Music Live: A crowded house for a family affair

NEIL FINN ROYAL ALBERT HALL

LONDON

"THE ALBERT Hall, eh? You English really know how to do old stuff." As he gazed up into the gods while turning his head through 180 degrees, you could tell this really meant something to Neil Finn. With half the Antipodean populace of Earl's Court in attendance, and a PA mix that allowed his Rolls-Royce of a voice to soar unfettered, the former Crowded House kingpin could hardly fail. As he gently held court with his audience, sometimes taking his feed-lines from bassist Robert Moore, you noticed that his between-song banter was as vaudevillean as his tunes are Beatles- esque. His insouciance relaxes you, then he stings you with a killer hook or a perspicacious lyric.

In recent interviews, the singer has explained that he has been trying to strike a better balance between his personal life and his career. Thus, his debut solo album, Try Whistling This (the title wryly alludes to the record's less warble-friendly content), was recorded in the basement of his family home in Auckland, and features his 15-year-old son Liam playing drums. It was logical then - if surprising, bearing in mind his age - to see Liam on stage as part of his father's new five-piece band. Any charges of nepotism were swiftly dismissed, however, as the boy segued between guitar, drums and keyboards.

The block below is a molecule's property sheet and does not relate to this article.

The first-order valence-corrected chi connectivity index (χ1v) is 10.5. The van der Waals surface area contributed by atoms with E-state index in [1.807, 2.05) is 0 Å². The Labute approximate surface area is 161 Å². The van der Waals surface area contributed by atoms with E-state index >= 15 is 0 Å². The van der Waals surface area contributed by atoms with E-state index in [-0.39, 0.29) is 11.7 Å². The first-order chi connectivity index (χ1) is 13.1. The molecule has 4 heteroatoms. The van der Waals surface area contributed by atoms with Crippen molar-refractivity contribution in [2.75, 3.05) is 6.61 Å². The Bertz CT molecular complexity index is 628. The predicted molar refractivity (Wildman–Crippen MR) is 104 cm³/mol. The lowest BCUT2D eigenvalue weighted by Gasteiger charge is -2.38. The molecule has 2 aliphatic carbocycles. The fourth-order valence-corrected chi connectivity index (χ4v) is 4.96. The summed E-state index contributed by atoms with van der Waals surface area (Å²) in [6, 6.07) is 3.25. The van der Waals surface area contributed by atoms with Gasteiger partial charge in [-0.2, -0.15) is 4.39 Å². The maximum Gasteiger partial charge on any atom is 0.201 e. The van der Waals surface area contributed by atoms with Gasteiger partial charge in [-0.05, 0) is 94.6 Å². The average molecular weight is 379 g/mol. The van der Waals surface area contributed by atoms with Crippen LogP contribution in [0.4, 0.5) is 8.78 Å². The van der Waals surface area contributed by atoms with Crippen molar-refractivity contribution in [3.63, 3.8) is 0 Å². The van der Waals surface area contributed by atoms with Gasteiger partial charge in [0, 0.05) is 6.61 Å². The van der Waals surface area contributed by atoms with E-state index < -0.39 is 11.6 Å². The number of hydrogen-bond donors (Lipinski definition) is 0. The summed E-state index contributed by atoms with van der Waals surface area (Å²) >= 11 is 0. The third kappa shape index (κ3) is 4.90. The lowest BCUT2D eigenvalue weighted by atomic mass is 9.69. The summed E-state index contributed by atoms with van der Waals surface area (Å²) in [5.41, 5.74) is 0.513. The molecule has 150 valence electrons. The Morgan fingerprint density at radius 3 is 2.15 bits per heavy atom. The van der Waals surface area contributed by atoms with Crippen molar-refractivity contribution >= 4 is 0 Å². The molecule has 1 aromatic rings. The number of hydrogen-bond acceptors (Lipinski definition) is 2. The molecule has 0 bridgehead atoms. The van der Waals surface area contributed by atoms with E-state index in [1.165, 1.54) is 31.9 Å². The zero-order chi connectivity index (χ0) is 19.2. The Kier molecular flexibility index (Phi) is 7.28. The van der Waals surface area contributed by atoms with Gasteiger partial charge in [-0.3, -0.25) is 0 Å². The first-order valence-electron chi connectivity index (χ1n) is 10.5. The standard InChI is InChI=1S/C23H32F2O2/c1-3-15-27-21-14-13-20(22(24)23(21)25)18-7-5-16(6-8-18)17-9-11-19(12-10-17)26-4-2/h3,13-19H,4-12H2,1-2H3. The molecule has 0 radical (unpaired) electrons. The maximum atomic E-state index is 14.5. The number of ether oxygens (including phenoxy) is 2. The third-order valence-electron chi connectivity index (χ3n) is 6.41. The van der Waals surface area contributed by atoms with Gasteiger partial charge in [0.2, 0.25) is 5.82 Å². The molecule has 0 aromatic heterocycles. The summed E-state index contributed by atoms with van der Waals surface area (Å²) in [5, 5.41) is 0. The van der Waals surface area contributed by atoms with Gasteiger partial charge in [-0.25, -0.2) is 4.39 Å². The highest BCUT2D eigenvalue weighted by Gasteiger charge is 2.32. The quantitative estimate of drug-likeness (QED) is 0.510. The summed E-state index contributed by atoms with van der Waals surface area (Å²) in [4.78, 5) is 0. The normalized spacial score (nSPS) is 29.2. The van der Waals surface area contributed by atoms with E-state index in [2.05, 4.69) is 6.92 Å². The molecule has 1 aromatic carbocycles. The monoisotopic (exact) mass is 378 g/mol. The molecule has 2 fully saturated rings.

The lengthy set was well placed and well balanced, containing enough new material to keep things fresh for Finn, and enough Crowded House and Split Enz oldies to create a sing-along-a-Neil atmosphere, even in the boxes.

Of the new material, "Sinner", based on a Thirties-sounding jazz sample supplied by Bjork's former collaborator Marius De Vries, and "Last One Standing", which was introduced as "a New Zealand drinking song", stood out.

Finn's solo renditions of "Fall at Your Feet" and "Don't Dream It's Over" provided the evening's inevitable shift into melodic turbo-drive. These truly great pop songs have become part of the modern canon, and not even the bathos of the crowd straining en masse for the falsetto notes in the latter's chorus could rob the tune of its magic.

There was a lovely momentum during "She Will Have Her Way", when Liam stepped up to the mike to harmonise with his father in the best Finn family tradition. The most telling piece of father/son interaction, though, came during the old Crowded House song, "Fingers of Love". Liam had just launched into the number's lead-guitar solo when his amplifier appeared to cut out. Primed for just such moments through his many years of experience, Finn senior smiled acknowledgement and scattered some vocals to fill the gap. Thanks, Dad.

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